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By Don Noel

The dew point has been above 70 all week, unusual for New England; it is muggy, tropically humid. The weathercaster called the air “saturated,” likely to produce pelting rain, thunder, lightning, perhaps even hail.

She rocks gently in the hanging settee on the front porch of their bungalow, a canvas bag of sewing and darning untouched beside her.

The porch is screened-in because David, one night early in their marriage, was eaten alive by mosquitoes, and determined to do the work if they scrimped for a few weeks to afford the material. It is her haven on July nights like this: Turn off the TV and computer, come out here to absorb in silence the gathering dusk, and wait.

He works routinely until eight; supper is always late, sometimes later. He commutes by bicycle; the thought tugs at her imagination. Getting drenched won’t hurt him, but lightning is different.

The porch faces west, from which the storm – and David – are expected. The solstice is only a few weeks behind them, so evenings are still long, but not tonight. The sky darkens, the storm casting ahead of itself a preternatural shadow, an ominous foretaste. There is lightning; she counts in measured tempo. Thunder reaches her in eight seconds, so maybe a mile and a half away. Another flash. Five seconds. Another. Three seconds.

And then it begins, a firehose of rain. Suddenly the sidewalk is a shallow lake, the raindrops falling hard enough to raise huge bubbles, eruptions. Her view turns blotchy as the wind drives rain into the screen. It becomes a thin but impenetrable wall of water; moments later a gust blows the screen clear, hurling a shower of droplets toward her.

She is dampened, but not enough to abandon her vigil. Shivering, she tucks her feet beneath her butt, and finds in the sack a silk shawl to toss over her shoulders. She reaches behind to turn on the floor lamp, a welcoming beacon. But the lightning persists, bursts of blinding light and simultaneous thunder. Frightened, she draws her hand back.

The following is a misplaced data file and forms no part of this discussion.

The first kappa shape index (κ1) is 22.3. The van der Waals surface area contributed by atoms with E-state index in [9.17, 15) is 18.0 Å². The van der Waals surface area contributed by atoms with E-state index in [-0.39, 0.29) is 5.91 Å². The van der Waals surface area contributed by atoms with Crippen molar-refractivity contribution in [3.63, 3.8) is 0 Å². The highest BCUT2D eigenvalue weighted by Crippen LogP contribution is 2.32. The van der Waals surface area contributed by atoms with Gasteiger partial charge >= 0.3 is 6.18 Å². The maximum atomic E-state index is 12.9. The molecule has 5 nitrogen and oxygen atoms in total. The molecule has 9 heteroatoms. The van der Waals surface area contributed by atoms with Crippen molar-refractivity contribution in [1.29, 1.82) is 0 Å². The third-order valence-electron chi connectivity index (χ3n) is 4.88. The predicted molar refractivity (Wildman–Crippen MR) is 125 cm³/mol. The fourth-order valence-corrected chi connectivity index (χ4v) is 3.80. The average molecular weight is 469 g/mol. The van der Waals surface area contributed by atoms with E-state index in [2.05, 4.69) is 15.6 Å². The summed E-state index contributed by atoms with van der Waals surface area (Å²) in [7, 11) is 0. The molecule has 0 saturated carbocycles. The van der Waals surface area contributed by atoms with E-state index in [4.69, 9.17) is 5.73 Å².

The rain persists, too, drumming on the porch roof, sluicing cataracts into the bushes. Realizing she might not hear her cell phone against the cacophony of the deluge, she takes it from the sewing bag, checks that it is set to vibrate, and wedges it against her chest beneath bra straps.

She hopes for a reassuring call from David. Perhaps he is waiting at the shop until this passes, or has found some midway shelter. She tries to remember prayers against storms. Didn’t Jesus calm a storm in Galilee? And there isn’t there a psalm? It comes to her. She murmurs: “In the shadow of your wings I will make my refuge until these storms have passed.”

At last! The hammering rain lessens; the thunder is behind, distancing. In a moment more, all rainfall has ceased.

Getting up, she goes to the screened door, opens it. He should be home at any moment.


Retired after four decades' prizewinning print and broadcast journalism in Hartford CT, Don Noel received his MFA in Creative Writing from Fairfield University in 2013, at age 80. He has since published more than 100 short stories.


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